Saturday, March 13, 2021

Marit Tolo Østebø's "Village Gone Viral"

Marit Tolo Østebø is Assistant Professor of Anthropology at the University of Florida.

She applied the “Page 99 Test” to her new book, Village Gone Viral: Understanding the Spread of Policy Models in a Digital Age, and reported the following:
On page 99, which concludes chapter 4, I very briefly discuss why Awra Amba – a small rural village in Ethiopia that has become a model for gender equality and sustainable development – has concealed its historical links to a Sufi-inspired, marginalized Muslim community known as Alayhim. Given that Awra Amba once also was an ostracized society I suggest that this narrative may be a means of self-protection; of preserving the wide recognition the community currently holds. ““Is it unethical to write about and reveal this connection? If I do, whose interests do I serve?” I ask, before I promise the reader that I will return to these questions in chapter 8. I then end the chapter with two transition sentences: “But how and why did Awra Amba become a traveling model in the first place? These are the questions I turn to in the next two chapters.”

When I applied the 99 Page Test to my book, I first thought this page would not give the reader a good idea of what the book is all about. But after giving it a thought, I realized that the page touches upon key issues I discuss in the book. I wrote Village Gone Viral, because I wanted to make sense of the role and politics of models and model making in an increasingly digital and transnational world. What constitutes models within the policy world and how do they come into being? What characterizes the models that gain status as ‘best practices’ and go viral? And what happens to the original model once it becomes a traveling model? In Chapter 4, which is dedicated to the first question, I argue that model making can best be understood as a process of idealization; of ordering a complex assemblage. This is a process in which actors who benefit from the model and its status as an ideal type or utopia accentuate certain desirable elements of a perceived reality, while erasing or silencing elements that may create unwanted complexity. In the Awra Amba case, the disruptive elements are most clearly captured in its partly hidden past – more specifically, in the community’s historical and ideological links to Alayhim.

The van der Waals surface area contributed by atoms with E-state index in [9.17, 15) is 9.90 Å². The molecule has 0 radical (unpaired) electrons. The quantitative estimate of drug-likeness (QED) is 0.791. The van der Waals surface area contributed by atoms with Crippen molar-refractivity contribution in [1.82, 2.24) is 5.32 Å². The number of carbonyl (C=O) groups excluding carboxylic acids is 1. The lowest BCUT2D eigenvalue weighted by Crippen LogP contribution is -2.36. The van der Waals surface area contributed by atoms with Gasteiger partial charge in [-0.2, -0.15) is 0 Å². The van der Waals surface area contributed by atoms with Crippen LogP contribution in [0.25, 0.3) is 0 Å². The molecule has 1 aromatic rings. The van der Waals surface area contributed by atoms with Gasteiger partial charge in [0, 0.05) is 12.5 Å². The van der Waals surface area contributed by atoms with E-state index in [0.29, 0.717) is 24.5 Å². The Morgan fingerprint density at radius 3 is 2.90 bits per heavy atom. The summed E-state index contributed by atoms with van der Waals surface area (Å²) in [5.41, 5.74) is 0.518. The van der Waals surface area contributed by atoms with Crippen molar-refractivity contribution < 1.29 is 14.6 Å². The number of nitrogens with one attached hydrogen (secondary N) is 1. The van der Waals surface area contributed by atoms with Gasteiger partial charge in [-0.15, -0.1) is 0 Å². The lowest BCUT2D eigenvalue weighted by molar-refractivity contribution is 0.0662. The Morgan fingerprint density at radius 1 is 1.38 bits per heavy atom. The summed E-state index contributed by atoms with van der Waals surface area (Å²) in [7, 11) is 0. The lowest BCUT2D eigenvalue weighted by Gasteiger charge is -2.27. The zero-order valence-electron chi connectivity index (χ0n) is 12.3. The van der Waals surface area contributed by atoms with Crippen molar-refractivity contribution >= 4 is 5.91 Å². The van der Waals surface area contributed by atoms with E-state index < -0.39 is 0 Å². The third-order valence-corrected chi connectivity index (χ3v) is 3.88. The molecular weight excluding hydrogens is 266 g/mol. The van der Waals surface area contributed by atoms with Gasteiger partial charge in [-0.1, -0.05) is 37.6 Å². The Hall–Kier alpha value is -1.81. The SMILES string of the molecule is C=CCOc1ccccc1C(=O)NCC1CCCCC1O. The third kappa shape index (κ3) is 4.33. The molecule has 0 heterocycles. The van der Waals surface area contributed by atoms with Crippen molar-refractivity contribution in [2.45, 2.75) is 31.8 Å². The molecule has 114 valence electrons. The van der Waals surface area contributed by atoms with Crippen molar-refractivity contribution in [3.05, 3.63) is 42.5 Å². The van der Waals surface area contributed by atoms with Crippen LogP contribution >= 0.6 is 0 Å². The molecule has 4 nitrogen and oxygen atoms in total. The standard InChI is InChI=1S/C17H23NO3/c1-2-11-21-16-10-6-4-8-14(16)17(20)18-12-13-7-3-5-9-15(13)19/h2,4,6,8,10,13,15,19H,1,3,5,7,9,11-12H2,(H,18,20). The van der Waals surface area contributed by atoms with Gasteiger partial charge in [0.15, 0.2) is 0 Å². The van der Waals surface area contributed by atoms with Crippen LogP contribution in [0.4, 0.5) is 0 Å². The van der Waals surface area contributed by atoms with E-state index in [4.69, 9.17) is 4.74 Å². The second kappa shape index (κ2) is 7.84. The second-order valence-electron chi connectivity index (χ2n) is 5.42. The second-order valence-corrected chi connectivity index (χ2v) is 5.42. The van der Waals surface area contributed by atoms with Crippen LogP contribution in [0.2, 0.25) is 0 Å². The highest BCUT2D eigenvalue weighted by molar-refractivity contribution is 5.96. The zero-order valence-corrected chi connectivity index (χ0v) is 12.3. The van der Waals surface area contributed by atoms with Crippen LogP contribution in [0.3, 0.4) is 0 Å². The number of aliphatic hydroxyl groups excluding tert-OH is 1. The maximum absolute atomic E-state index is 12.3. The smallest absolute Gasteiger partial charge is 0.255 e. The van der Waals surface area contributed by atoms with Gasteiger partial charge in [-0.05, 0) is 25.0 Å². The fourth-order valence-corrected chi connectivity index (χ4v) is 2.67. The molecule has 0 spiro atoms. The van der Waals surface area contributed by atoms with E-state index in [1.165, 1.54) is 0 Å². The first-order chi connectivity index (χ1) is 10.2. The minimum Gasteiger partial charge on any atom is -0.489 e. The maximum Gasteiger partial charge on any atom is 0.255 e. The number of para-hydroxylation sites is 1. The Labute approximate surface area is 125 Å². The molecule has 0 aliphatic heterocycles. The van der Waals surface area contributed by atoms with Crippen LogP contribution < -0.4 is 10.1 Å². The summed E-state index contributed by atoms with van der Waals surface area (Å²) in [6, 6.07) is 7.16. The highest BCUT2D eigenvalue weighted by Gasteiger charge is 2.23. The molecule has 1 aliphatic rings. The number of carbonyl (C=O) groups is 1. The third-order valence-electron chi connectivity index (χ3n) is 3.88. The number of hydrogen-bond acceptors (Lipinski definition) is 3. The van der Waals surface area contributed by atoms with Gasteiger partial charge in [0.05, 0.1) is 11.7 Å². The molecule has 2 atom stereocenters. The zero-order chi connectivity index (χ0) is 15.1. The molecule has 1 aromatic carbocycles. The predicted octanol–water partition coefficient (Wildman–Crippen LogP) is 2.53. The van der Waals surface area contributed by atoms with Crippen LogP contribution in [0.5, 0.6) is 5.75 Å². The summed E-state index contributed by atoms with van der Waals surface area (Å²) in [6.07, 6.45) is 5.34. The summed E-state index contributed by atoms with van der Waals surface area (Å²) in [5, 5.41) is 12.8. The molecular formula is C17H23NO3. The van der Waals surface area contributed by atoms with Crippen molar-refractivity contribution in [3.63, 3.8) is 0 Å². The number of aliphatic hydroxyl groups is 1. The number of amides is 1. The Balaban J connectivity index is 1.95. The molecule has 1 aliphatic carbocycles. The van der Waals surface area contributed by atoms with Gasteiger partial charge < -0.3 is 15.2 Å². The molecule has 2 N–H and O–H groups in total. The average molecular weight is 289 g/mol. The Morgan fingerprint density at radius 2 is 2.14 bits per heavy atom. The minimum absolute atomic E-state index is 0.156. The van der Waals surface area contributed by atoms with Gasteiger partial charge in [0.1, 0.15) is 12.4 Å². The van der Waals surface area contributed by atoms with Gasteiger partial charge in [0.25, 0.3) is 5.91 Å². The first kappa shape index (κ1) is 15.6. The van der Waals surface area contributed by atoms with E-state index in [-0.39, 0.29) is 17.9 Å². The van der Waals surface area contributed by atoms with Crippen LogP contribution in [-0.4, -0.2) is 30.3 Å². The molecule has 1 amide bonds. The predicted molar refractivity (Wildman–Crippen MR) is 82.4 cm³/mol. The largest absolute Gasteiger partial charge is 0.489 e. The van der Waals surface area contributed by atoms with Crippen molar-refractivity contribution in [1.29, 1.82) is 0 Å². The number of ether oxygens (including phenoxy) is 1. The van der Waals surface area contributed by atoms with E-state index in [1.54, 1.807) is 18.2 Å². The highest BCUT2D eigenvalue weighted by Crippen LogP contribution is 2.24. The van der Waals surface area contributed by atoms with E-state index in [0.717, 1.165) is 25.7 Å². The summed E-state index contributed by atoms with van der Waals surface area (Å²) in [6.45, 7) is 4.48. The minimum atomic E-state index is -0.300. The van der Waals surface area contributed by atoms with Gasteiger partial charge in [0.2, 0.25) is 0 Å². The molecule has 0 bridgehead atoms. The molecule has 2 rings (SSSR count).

To reveal hidden stories, or to tell a story that challenges dominant narratives, is always challenging. Words and stories are not only powerful; just like a virus, they tend to have a life of their own, often independent of the author’s intentions. As I have been researching what I in the book call “the Awra Amba viral assemblage” concerns about ethics have therefore been on my mind. Should I even tell this story? When I finally made up my mind to write a book that would challenge the official Awra Amba narrative I did so for two reasons. First, I felt ethically obliged to convey the hidden stories because they are revealing of the inequalities and injustices that models create and hide. Second, I was convinced that the ethnographic account I offer has the power to create a much-needed contextual understanding of the strengths and limitations inherent in the model paradigm.
Learn more about Village Gone Viral at the Stanford University Press website.

--Marshal Zeringue